if (pAppearance.name == NSAppearanceNameDarkAqua) {
            sValue = "Dark";
        }
    }
    
    if (sValue.Compare("Dark") == 0) {
        return CYIString("dark");
    }
    
    return CYIString("light");
}

void DarkModeModulePriv::NotifyChange()
{
    // notify our friend class callback of the value stored in the user defaults as noted by the change coming from our observer
    NSString *value = (NSString *)[[NSUserDefaults standardUserDefaults] objectForKey:@"AppleInterfaceStyle"];
    CYIString sValue = CYIString(value);
    if (sValue.Compare("Dark") == 0) {
        m_pPub->OnModeChange("dark");
    } else {
        m_pPub->OnModeChange("light");
    }
}

 

The callback DarkModeModule::OnModeChange is invoked, and the event is emitted to any JS listeners.

iOS platform-specific implementation

This sample borrows from react-native-dark-mode iOS implementation to listen to changes. Existing packages that have native implementations can easily be used, it may just involve bringing the code app-side (and marking appropriately as per any license involved), and interacting with it via your DarkModeModulePriv implementation.

The platform-specific implementation that our implementation can pull in specifically is located here on Github.

We can pull it app-side and then reference it with our implementation in a straightforward manner.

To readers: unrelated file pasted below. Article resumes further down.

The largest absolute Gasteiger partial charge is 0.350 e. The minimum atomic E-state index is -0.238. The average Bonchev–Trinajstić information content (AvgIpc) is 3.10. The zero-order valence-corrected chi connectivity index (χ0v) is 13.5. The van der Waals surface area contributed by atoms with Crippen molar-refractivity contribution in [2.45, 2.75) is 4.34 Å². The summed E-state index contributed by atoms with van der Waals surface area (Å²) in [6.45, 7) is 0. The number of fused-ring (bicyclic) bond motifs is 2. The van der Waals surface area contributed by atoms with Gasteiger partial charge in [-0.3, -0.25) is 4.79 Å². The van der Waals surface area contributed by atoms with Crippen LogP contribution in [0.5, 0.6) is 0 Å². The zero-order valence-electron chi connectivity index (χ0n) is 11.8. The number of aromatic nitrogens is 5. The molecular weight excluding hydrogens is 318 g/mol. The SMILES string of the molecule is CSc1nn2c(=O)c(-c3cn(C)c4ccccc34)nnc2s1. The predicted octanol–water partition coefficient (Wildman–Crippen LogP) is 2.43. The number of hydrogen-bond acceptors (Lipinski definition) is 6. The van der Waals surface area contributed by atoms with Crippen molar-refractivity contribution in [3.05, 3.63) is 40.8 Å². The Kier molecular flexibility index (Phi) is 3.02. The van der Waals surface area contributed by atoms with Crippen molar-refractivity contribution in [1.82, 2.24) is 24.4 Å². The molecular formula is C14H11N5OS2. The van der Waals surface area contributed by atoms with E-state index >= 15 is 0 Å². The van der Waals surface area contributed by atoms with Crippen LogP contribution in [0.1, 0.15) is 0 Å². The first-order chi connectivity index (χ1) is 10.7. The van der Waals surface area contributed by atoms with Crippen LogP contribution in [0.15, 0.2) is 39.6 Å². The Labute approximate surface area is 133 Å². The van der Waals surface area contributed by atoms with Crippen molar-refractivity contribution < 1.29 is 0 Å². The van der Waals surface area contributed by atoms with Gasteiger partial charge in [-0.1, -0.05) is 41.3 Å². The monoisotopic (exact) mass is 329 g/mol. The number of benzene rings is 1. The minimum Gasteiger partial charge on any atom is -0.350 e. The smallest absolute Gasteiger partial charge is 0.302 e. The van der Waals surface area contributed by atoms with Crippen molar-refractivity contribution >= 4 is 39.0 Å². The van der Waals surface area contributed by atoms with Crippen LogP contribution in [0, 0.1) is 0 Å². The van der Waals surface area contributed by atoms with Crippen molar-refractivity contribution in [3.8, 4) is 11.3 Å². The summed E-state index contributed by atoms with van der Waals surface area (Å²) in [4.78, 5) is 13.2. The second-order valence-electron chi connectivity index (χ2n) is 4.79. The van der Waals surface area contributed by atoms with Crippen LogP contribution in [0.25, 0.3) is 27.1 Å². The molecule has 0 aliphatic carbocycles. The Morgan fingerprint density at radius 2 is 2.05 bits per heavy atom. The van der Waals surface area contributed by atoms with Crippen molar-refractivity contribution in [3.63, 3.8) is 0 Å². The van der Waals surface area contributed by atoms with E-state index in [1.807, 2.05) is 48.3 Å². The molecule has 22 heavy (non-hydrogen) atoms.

DarkModeModulePriv::DarkModeModulePriv(DarkModeModule *pPub) : m_pPub(pPub)
{
    // start listening for changes to dark mode traits
    [UIScreen setCurrentManager:this];
}

DarkModeModulePriv::~DarkModeModulePriv() = default;

CYIString DarkModeModulePriv::GetCurrent()
{
    return CYIString([UIScreen getCurrentMode]);
}

void DarkModeModulePriv::currentModeChanged(NSString *currentMode)
{
    m_pPub->OnModeChange(CYIString(currentMode));
}

 

Once again, the callback DarkModeModule::OnModeChange is invoked, and the event is emitted to any JS listeners.

Android Platform Specific Implementation

Listening to theme changes on Android 10.

Android is similar to iOS and macOS in that the platform-specific implementation is completely unique for the platform. Specifically, to interact with the SDK directly you typically need access to the activity context (available via your main Activity) and this can be done via java (by default, your main activity is CYIActivity.java is bundled with the engine).

In order to integrate with android Java, you will need to communicate via JNI.

As such, some platform-specific includes in the implementation will be tools used in order to communicate with java. [A more detailed post on C++ and Android communication via JNI will come in a separate post].